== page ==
QZ3 is the biggest of the trio, with a diameter of 220 feet (67 meters), while RG2 and QY4, respectively measure approximately 66 feet (20 m) and 52 feet (16 m) in length, according to NASA’s Center for Near-Earth Object Studies (CNEOS).

 

Space rocks such as these, known as near-Earth objects (NEOS), are nudged by the gravity of neighboring planets into orbital paths that carry them fairly close to our cosmic address. But “close” in space is a relative term: At the closest point in their passage, all three of today’s asteroid visitors will be farther from Earth than the moon is, according to CNEOS.

RG2 is the fastest asteroid, speeding by at a velocity of nearly 50,000 miles per hour (80,000 kilometers/hour), while QY4 is moving at just over 17,000 mph (27,000 km/h). QZ3 is the slowpoke of the group, at 16,700 mph (26,800 km/h), according to IBT. Though QZ3 is the biggest asteroid, it is also the furthest from Earth, at a distance of approximately 2.3 million miles from our planet, CNEOS reported.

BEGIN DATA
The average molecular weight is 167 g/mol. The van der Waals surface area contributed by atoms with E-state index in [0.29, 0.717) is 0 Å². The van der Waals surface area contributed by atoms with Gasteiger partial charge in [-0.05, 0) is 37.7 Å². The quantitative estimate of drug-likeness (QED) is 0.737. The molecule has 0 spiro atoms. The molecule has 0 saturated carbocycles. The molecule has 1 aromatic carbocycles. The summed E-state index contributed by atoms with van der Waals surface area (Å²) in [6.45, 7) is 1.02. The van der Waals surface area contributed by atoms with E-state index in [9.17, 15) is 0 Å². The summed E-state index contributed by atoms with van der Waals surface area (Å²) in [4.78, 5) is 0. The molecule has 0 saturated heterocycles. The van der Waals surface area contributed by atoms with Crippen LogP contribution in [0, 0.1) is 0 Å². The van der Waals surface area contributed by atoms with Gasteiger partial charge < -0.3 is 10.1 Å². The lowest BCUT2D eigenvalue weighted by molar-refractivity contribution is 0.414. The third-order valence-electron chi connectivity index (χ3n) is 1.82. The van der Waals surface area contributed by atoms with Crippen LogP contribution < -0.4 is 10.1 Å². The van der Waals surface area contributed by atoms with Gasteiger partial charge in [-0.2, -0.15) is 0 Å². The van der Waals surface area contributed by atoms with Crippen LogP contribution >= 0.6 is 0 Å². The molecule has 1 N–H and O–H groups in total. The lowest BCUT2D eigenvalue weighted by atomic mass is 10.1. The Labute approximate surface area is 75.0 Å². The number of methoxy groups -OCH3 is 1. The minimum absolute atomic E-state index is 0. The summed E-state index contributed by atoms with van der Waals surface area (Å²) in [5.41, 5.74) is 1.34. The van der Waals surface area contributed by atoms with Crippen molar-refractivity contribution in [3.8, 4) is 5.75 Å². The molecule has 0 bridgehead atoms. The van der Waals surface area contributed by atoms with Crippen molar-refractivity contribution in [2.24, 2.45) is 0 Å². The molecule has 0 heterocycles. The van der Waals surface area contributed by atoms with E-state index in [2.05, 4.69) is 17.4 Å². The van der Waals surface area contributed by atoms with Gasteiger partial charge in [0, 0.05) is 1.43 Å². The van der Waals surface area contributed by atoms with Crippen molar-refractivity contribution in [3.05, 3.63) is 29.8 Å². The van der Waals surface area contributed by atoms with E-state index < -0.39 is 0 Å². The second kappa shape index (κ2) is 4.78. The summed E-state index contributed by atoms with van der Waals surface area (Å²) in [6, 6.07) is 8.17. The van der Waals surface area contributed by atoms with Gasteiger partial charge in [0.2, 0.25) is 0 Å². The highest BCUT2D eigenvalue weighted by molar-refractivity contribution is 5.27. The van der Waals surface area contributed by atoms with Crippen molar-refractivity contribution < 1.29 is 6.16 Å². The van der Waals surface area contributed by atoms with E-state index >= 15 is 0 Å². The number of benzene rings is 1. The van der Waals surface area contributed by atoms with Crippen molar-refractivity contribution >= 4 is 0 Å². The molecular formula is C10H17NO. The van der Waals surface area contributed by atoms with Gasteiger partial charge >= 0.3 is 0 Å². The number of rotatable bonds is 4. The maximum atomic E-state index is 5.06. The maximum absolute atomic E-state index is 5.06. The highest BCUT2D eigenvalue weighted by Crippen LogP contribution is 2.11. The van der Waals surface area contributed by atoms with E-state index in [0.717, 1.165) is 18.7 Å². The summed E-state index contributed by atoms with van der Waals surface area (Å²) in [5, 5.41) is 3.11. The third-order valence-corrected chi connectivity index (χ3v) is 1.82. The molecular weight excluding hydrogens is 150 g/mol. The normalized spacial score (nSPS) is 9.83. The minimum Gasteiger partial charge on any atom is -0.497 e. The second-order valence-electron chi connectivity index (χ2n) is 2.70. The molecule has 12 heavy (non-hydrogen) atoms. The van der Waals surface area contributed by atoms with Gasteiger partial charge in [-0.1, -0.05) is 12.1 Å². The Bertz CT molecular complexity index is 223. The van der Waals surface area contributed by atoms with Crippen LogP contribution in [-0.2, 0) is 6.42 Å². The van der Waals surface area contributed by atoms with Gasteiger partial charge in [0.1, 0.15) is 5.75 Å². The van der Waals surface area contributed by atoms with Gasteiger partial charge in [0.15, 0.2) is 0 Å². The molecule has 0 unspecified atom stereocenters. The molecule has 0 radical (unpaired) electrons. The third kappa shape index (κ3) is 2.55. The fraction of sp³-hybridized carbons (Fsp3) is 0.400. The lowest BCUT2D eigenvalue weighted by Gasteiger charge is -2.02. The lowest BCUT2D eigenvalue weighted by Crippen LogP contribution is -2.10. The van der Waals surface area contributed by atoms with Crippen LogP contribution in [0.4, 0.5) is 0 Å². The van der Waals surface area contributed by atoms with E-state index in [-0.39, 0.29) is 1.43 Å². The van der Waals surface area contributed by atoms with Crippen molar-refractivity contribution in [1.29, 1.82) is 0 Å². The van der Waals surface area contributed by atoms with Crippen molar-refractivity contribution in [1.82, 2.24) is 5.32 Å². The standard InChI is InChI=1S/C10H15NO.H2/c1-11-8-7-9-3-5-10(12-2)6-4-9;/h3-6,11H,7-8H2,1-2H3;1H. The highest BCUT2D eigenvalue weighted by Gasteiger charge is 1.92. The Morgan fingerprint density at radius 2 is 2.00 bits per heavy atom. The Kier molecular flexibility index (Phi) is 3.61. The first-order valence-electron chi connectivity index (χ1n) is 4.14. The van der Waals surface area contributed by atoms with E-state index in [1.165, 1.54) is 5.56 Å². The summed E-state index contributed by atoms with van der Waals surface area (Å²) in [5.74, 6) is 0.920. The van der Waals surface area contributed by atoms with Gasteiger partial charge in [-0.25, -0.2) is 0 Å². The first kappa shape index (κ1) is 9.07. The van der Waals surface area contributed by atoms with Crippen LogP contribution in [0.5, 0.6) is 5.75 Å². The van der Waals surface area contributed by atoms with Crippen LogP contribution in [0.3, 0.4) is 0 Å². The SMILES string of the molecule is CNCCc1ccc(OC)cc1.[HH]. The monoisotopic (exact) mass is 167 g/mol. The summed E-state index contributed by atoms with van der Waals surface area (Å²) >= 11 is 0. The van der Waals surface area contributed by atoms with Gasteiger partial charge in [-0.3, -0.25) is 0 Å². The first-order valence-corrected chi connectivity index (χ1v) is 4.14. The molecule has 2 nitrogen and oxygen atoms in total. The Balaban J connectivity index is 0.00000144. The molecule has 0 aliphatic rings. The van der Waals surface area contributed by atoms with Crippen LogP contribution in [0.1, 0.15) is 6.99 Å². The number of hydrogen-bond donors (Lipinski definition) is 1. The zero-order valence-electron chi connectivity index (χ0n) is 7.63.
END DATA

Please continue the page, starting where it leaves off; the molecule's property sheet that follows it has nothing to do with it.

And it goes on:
Another asteroid — 2006 QV89 — was previously thought to potentially follow a trajectory that could slam into Earth, with a 1-in-7,299 chance of an impact on Sept. 9. But experts announced in July that the asteroid did not appear in the area of the sky where it would have shown up if it were on a collision course with our planet, representatives with the European Southern Observatory (ESO) said in a statement

CNEOS representatives confirmed on Aug. 15 that QV89 was no threat to Earth, and that the asteroid would instead rocket past our planet on Sept. 27 “at a comfortable distance of 4.3 million miles (6.9 million km), about 18 times the distance of the Moon.”

Currently, there are 878 NEOs that demonstrate some risk — however small it might be — of colliding with Earth, according to a list maintained by the European Space Agency (ESA). Of these, the biggest (and second on the list) is asteroid 1979 XB. Measuring about 2,300 feet (700 m) in length and traveling at more than 58,000 mph (93,300 km/h), the massive space rock is expected to come calling on Dec. 14, 2113, ESA reported.